Homerton College, a specialist teacher training institution in Cambridge, is to become more like other Cambridge colleges after being given the go-ahead to admit students for the university's bachelor of arts degree for the first time in its 300-year history.
Founded in 1695, the college moved to Cambridge in 1894, becoming an Approved Society of Cambridge University when it introduced the four-year BEd degree in December 1976. Under new rules, it will remain an approved society, but from this October it will admit 15-20 students to read for a degree in a brand new tripos subject: education studies. The number is eventually expected to rise to around 60 students.
The decision - described by Homerton principal Kate Pretty as "a big day in the history of the college" - follows a fierce battle in Regent House, the dons' parliament (THES, January 5).
Opponents of the move feared that Homerton, which has less rigorous entrance requirements, would become a backdoor to the university and that education studies was insufficiently academic. "We already have several students with two As and a B at A level," said Dr Pretty. "The difference between the two cohorts of students is not all that the caricature would have it."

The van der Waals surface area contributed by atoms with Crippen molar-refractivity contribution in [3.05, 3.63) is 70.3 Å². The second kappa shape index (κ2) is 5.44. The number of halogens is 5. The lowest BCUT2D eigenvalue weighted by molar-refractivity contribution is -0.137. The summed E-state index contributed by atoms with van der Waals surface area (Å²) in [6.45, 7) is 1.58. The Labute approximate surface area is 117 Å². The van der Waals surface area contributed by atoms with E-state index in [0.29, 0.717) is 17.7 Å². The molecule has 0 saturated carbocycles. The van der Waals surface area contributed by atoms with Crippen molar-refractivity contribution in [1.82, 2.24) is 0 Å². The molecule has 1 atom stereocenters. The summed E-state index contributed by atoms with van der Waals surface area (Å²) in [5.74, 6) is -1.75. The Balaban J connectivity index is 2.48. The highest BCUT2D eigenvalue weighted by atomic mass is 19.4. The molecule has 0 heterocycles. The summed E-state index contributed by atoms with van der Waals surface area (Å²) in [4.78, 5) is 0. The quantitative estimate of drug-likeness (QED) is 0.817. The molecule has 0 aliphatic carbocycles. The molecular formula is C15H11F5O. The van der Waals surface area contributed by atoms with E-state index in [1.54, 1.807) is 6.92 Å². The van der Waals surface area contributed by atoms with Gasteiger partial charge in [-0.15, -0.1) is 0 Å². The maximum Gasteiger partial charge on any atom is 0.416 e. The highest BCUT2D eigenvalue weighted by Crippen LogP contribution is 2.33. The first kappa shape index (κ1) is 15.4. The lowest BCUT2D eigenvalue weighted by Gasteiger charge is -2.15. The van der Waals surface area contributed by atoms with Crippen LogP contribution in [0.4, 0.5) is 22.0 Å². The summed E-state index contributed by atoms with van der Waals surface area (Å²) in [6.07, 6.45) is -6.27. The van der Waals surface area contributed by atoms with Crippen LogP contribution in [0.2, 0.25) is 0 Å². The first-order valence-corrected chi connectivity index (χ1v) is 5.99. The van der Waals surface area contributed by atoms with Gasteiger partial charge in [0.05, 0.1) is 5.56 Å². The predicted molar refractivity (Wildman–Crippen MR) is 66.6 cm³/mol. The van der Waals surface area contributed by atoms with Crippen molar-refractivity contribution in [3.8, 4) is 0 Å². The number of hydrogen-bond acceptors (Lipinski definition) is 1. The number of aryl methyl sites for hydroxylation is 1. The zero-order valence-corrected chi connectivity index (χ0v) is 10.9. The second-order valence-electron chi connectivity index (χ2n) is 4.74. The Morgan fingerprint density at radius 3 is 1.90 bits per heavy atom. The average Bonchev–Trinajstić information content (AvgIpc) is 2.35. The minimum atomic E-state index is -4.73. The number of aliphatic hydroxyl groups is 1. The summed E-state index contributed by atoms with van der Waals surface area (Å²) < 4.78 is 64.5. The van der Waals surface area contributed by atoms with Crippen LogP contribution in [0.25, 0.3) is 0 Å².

Right to the last, Dr Pretty was uncertain that the Homerton proposals would be approved. "The escalation of the debate had turned it into a science-arts split," she said. Opponents were headed by computer scientist Frank King, but also included such major figures as right-wing historian Correlli Barnett and English academic John Casey.
The turnout was huge by Cambridge standards, with nearly half of the university's 3,000 dons choosing to cast a vote. The motion to allow Homerton to admit typical Cambridge students was carried by 846 to 614. The motion to introduce a new tripos subject of education studies was carried by 850 to 596.